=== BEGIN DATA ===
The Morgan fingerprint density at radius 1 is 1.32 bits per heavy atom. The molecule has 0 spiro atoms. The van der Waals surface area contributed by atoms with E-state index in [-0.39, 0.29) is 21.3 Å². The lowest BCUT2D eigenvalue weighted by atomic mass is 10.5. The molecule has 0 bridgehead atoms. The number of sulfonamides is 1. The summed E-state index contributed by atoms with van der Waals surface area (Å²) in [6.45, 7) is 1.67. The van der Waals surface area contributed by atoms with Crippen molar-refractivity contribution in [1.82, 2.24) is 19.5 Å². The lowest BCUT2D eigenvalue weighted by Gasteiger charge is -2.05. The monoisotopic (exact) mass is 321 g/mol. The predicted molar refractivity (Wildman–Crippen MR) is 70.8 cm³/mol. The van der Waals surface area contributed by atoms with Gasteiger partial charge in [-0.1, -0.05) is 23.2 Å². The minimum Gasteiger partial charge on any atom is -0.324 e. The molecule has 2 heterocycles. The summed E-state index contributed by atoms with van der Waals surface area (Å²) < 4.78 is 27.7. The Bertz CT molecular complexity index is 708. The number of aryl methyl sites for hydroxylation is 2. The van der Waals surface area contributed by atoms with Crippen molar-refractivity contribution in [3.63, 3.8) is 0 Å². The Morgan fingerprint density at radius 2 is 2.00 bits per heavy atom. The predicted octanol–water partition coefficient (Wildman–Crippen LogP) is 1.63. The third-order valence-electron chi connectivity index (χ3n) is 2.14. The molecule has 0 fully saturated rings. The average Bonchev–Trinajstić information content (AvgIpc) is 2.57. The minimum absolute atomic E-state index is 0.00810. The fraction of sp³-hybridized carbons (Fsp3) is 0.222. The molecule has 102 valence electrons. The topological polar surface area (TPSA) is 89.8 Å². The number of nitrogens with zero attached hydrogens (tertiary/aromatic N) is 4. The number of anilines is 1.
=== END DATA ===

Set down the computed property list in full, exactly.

The Morgan fingerprint density at radius 1 is 1.32 bits per heavy atom. The molecule has 0 spiro atoms. The van der Waals surface area contributed by atoms with E-state index in [-0.39, 0.29) is 21.3 Å². The lowest BCUT2D eigenvalue weighted by atomic mass is 10.5. The molecule has 0 bridgehead atoms. The number of sulfonamides is 1. The summed E-state index contributed by atoms with van der Waals surface area (Å²) in [6.45, 7) is 1.67. The van der Waals surface area contributed by atoms with Crippen molar-refractivity contribution in [1.82, 2.24) is 19.5 Å². The lowest BCUT2D eigenvalue weighted by Gasteiger charge is -2.05. The monoisotopic (exact) mass is 321 g/mol. The predicted molar refractivity (Wildman–Crippen MR) is 70.8 cm³/mol. The van der Waals surface area contributed by atoms with Gasteiger partial charge in [-0.1, -0.05) is 23.2 Å². The minimum Gasteiger partial charge on any atom is -0.324 e. The molecule has 2 heterocycles. The summed E-state index contributed by atoms with van der Waals surface area (Å²) < 4.78 is 27.7. The Bertz CT molecular complexity index is 708. The number of aryl methyl sites for hydroxylation is 2. The van der Waals surface area contributed by atoms with Crippen molar-refractivity contribution in [3.63, 3.8) is 0 Å². The Morgan fingerprint density at radius 2 is 2.00 bits per heavy atom. The predicted octanol–water partition coefficient (Wildman–Crippen LogP) is 1.63. The third-order valence-electron chi connectivity index (χ3n) is 2.14. The molecule has 0 fully saturated rings. The average Bonchev–Trinajstić information content (AvgIpc) is 2.57. The minimum absolute atomic E-state index is 0.00810. The fraction of sp³-hybridized carbons (Fsp3) is 0.222. The molecule has 102 valence electrons. The topological polar surface area (TPSA) is 89.8 Å². The number of nitrogens with zero attached hydrogens (tertiary/aromatic N) is 4. The number of anilines is 1.